She can recommend he be hung by his toes from the top of the tallest building. She can recommend action be taken for something that offended her that most people are not offended by. She does not have to justify her point of view.

What the authority does with that is the authority’s responsibility. If the action was overly harsh, it is not the victim’s fault, it is a matter to discuss with the authority. The employee is responsible for the relation with his employer. The woman is in no way forbidden from speaking with the employer. That is her choice.


Concerned community members need to respect the woman’s privacy. These blog posts and comments that follow post event are often nothing more than a place for MRA, Reddit, HackerNews hate mongering to ooze out.

Discussing the private lives of women, discussions of their mental health and stability, prior issues, political views, associations and feminist viewpoints are attempts to assassinate character and impose penalties for her exercising her right to express herself.

Regardless of what the author says (i.e, “it’s not about her, this is just an example”, or “if this approach (i.e., a woman exposes the wrong doing a man did to her) continues to be used it has the potential to impact the community” are nothing more excuses and masks for punishing a woman by attacking her character, her reputation, her likability and support.

Intent does not matter. When these things popup, supporters should be there reminding people of these points. If the author is convinced that it’s victim blaming and harmful to the woman, the hope is the post will be removed and damage stopped.

Again, this is an area you just don’t see happening to men. If he responds to something that happens to him, seldom, if ever is his life and reputation exposes in this manner. Important to raise awareness of this distinction and help people understand this subtle but damaging form of sexism.

Apologies and support

When these events happen, it is important to encourage the man who did something wrong to apologize. It is equally important to acknowledge his apology. Those acts, if nothing else, reduce angst in the crowd. If he is helped to understand the damage he created and if he is treated with respect he will most likely grow and hopefully not reoffend.

Conversely if he is treated overly harshly by the community it could create resentment and more bad decisions could be made. When these situations come up, and if someone is so inclined, helping him acknowledge his wrong doing and react without making the situation worse is good.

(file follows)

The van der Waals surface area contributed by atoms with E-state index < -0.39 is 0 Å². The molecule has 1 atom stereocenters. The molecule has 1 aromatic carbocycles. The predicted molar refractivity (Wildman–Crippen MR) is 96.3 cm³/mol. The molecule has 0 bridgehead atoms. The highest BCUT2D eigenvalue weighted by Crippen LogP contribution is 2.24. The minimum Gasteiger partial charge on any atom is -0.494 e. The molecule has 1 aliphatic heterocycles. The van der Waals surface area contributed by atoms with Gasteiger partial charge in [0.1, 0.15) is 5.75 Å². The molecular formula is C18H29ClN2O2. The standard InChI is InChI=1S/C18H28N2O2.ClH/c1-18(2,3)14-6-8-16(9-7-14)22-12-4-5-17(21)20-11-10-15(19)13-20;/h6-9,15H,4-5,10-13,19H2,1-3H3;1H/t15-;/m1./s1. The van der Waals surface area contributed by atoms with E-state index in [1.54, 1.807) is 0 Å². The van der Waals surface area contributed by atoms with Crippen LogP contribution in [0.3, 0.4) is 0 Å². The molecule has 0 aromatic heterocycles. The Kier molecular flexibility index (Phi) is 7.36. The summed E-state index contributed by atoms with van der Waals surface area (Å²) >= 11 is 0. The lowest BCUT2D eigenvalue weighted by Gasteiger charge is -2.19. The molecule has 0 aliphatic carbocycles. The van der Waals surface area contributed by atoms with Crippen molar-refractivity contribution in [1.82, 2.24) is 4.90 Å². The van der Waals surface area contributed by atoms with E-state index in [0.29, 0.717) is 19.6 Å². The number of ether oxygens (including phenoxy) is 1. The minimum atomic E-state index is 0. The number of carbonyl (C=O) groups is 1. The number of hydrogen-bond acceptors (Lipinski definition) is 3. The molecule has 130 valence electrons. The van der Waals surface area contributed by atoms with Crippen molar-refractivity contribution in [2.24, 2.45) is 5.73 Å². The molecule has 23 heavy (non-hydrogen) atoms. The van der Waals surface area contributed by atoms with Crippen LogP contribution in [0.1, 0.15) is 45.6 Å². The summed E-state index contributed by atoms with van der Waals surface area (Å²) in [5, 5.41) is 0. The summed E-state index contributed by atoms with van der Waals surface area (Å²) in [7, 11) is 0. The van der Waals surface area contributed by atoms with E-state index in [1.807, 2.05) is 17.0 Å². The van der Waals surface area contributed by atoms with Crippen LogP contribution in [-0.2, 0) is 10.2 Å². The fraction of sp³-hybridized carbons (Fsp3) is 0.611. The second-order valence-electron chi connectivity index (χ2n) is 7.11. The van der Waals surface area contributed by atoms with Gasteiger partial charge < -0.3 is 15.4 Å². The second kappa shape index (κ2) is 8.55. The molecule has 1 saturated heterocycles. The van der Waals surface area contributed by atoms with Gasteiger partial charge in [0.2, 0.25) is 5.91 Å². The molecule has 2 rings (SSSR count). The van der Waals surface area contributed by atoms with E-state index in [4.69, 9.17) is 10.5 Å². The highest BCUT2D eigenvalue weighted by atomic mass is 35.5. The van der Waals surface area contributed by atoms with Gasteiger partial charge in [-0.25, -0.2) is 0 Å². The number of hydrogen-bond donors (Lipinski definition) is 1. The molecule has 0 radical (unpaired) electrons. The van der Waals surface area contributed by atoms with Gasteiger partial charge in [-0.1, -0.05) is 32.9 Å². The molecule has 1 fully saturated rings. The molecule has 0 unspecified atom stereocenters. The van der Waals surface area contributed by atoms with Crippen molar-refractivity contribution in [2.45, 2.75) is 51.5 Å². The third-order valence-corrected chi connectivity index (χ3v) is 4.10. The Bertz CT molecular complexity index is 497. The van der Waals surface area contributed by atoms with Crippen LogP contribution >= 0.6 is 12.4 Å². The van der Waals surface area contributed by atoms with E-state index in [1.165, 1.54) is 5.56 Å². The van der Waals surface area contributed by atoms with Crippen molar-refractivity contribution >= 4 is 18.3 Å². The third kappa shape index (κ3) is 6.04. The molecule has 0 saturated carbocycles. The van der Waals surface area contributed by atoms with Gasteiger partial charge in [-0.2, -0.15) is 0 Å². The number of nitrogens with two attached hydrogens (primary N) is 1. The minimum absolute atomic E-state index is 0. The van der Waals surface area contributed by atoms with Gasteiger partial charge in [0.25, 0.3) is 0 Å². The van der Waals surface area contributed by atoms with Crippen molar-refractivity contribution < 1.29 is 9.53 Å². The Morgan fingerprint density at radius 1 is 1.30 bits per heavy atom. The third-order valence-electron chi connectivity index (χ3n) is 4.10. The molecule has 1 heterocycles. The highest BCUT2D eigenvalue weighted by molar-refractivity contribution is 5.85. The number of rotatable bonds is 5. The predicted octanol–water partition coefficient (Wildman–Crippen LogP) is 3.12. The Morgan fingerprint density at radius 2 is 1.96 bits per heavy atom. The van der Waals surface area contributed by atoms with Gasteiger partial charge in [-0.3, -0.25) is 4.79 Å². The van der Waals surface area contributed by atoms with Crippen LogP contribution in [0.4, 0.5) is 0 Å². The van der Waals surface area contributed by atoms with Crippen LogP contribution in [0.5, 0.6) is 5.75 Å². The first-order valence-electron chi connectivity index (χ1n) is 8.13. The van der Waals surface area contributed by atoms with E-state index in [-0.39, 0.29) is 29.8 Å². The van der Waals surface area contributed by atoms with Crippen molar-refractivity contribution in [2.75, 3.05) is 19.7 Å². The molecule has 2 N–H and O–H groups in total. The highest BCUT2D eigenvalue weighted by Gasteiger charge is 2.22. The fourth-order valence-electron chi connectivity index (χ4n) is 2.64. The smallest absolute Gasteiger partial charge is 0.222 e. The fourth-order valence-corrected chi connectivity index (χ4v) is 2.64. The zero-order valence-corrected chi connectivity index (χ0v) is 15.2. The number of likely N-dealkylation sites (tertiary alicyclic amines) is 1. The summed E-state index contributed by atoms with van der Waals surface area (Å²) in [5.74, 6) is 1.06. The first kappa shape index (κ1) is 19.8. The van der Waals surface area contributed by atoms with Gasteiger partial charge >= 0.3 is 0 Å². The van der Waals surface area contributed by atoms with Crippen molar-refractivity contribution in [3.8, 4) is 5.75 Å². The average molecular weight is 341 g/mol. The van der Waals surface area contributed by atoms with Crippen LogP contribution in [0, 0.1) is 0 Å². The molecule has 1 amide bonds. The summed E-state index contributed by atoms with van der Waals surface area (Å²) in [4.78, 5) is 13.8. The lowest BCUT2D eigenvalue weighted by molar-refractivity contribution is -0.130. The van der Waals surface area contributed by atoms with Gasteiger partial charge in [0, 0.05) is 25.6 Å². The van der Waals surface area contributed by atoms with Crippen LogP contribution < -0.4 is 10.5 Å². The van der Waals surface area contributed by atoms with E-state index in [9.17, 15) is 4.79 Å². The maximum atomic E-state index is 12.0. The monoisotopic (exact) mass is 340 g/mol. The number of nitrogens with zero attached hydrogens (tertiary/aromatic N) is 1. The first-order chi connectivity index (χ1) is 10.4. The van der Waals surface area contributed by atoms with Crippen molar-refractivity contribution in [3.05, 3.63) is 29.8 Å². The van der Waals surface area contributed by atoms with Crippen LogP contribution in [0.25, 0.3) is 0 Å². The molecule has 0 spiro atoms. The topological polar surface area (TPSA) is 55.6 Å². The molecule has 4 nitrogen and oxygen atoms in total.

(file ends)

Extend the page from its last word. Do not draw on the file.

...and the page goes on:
Blame and shame

The Geek Feminist Wiki is has a controversial record of events that happened to women. It is my belief that the record does not necessarily reflect the values of a broad and diverse group of women. In cases where there was ongoing conflict where the woman’s part in the conflict is not resolved, posting the man’s name there is extremely harsh. It would be good to get community discussion and debate as to whether or not this helps are harms women in the community. There has not been open discussion of this and it’s time there is.

Respect Pledge

It could help to have a simple pledge of sorts for the broader technology community to help set expectation. My preference would be a pledge that is held by the honor system that those who take the pledge agree to treat others with respect.

Keeping it very simple and trusting people to comply would be a step in the right direction and should encourage good behavior.

Trying to institute a code of conduct or something with more than that would not bring more clarity but it would create unnecessary push back.


If there are areas I really missed the point, please do share. Understand, these are just my opinions that I have shared for the purpose of discussion and with an intent to help reduce overall conflict and stop these events where women are harmed. Not pointing fingers at anyone.

Respectful comments are welcome. Comments that name people or events will be removed. This is not a place to rehash the details of a past event. If you are able to discuss at an conceptual level, your input is welcome..